What is the difference between signed and unsigned int?

As you are probably aware, `int`

s are stored internally in binary. Typically an `int`

contains 32 bits, but in some environments might contain 16 or 64 bits (or even a different number, usually but not necessarily a power of two).

But for this example, let's look at 4-bit integers. Tiny, but useful for illustration purposes.

Since there are four bits in such an integer, it can assume one of 16 values; 16 is two to the fourth power, or 2 times 2 times 2 times 2. What are those values? The answer depends on whether this integer is a `signed int`

or an `unsigned int`

. With an `unsigned int`

, the value is never negative; there is no sign associated with the value. Here are the 16 possible values of a four-bit `unsigned int`

:

```
bits value
0000 0
0001 1
0010 2
0011 3
0100 4
0101 5
0110 6
0111 7
1000 8
1001 9
1010 10
1011 11
1100 12
1101 13
1110 14
1111 15
```

... and Here are the 16 possible values of a four-bit `signed int`

:

```
bits value
0000 0
0001 1
0010 2
0011 3
0100 4
0101 5
0110 6
0111 7
1000 -8
1001 -7
1010 -6
1011 -5
1100 -4
1101 -3
1110 -2
1111 -1
```

As you can see, for `signed int`

s the most significant bit is `1`

if and only if the number is negative. That is why, for `signed int`

s, this bit is known as the "sign bit".

Sometimes we know in advance that the value stored in a given integer variable will always be positive-when it is being used to only count things, for example. In such a case we can declare the variable to be unsigned, as in, `unsigned int num student;`

. With such a declaration, the range of permissible integer values (for a 32-bit compiler) will shift from the range -2147483648 to +2147483647 to range 0 to 4294967295. Thus, declaring an integer as unsigned almost doubles the size of the largest possible value that it can otherwise hold.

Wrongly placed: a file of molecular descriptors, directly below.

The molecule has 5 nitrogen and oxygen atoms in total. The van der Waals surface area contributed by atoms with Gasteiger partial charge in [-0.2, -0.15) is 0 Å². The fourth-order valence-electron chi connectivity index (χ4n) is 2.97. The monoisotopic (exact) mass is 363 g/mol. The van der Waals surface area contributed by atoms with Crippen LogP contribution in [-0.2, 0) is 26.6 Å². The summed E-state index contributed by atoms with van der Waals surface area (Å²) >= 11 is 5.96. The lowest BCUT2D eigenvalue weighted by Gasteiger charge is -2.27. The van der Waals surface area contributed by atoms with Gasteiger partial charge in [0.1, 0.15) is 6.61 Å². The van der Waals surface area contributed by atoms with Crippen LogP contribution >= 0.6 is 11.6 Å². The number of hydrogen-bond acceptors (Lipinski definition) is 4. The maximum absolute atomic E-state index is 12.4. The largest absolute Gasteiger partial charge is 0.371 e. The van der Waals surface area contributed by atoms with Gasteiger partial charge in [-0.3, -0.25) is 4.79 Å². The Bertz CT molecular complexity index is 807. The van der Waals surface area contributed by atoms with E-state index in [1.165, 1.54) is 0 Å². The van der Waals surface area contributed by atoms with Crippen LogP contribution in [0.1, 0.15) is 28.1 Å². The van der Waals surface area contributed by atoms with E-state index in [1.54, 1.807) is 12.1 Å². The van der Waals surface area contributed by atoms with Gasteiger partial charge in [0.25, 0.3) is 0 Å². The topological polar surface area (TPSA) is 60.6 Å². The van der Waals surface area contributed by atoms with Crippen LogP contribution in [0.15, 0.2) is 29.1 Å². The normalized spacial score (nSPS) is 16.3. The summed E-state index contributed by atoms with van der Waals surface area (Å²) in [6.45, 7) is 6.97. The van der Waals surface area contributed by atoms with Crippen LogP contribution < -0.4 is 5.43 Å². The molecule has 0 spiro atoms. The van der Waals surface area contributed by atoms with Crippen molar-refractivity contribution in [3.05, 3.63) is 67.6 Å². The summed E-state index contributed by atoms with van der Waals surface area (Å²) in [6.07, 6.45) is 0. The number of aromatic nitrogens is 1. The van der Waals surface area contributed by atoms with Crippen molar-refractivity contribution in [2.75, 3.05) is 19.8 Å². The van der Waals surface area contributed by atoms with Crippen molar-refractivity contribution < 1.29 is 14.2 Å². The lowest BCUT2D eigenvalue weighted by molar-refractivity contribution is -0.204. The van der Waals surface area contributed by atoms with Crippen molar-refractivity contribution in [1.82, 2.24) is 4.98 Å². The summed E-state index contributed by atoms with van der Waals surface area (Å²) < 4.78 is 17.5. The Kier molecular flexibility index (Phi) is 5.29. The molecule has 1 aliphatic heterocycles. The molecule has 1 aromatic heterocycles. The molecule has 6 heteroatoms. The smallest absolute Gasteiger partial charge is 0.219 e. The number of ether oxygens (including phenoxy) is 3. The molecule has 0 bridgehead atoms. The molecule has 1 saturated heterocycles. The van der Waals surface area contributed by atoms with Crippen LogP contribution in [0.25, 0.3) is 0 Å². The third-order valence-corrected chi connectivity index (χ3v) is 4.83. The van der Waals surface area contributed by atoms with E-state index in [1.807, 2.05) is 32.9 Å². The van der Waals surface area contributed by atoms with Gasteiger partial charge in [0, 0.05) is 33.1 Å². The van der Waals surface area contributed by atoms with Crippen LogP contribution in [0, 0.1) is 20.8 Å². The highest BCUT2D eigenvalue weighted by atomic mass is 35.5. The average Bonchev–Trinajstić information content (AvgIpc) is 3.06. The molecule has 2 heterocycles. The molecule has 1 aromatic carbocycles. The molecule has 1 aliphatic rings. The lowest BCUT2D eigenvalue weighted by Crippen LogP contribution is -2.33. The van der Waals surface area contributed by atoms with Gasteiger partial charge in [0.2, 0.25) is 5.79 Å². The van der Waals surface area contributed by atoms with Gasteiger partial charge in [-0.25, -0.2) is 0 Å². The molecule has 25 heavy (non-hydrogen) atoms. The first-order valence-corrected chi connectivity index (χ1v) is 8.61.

Since their is no accepted answer for this one, I though on adding more information to the knowledge pool. I highly recommend reading this, hope it helps! Cheers!

In laymen's terms an unsigned int is an integer that can not be negative and thus has a higher range of positive values that it can assume. A signed int is an integer that can be negative but has a lower positive range in exchange for more negative values it can assume.

`int`

and `unsigned int`

are two distinct integer types. (`int`

can also be referred to as `signed int`

, or just `signed`

; `unsigned int`

can also be referred to as `unsigned`

.)

As the names imply, `int`

is a *signed* integer type, and `unsigned int`

is an *unsigned* integer type. That means that `int`

is able to represent negative values, and `unsigned int`

can represent only non-negative values.

The C language imposes some requirements on the ranges of these types. The range of `int`

must be at least `-32767`

.. `+32767`

, and the range of `unsigned int`

must be at least `0`

.. `65535`

. This implies that both types must be at least 16 bits. They're 32 bits on many systems, or even 64 bits on some. `int`

typically has an extra negative value due to the two's-complement representation used by most modern systems.

Perhaps the most important difference is the behavior of signed vs. unsigned arithmetic. For signed `int`

, overflow has undefined behavior. For `unsigned int`

, there is no overflow; any operation that yields a value outside the range of the type wraps around, so for example `UINT_MAX + 1 == 0`

.

Any integer type, either signed or unsigned, models a subrange of the infinite set of mathematical integers. As long as you're working with values within the range of a type, everything works. When you approach the lower or upper bound of a type, you encounter a discontinuity, and you can get unexpected results. For signed integer types, the problems occur only for very large negative and positive values, exceeding `INT_MIN`

and `INT_MAX`

. For unsigned integer types, problems occur for very large positive values **and at zero**. This can be a source of bugs. For example, this is an infinite loop:

```
for (unsigned int i = 10; i >= 0; i --) [
printf("%u\n", i);
}
```

because `i`

is *always* greater than or equal to zero.

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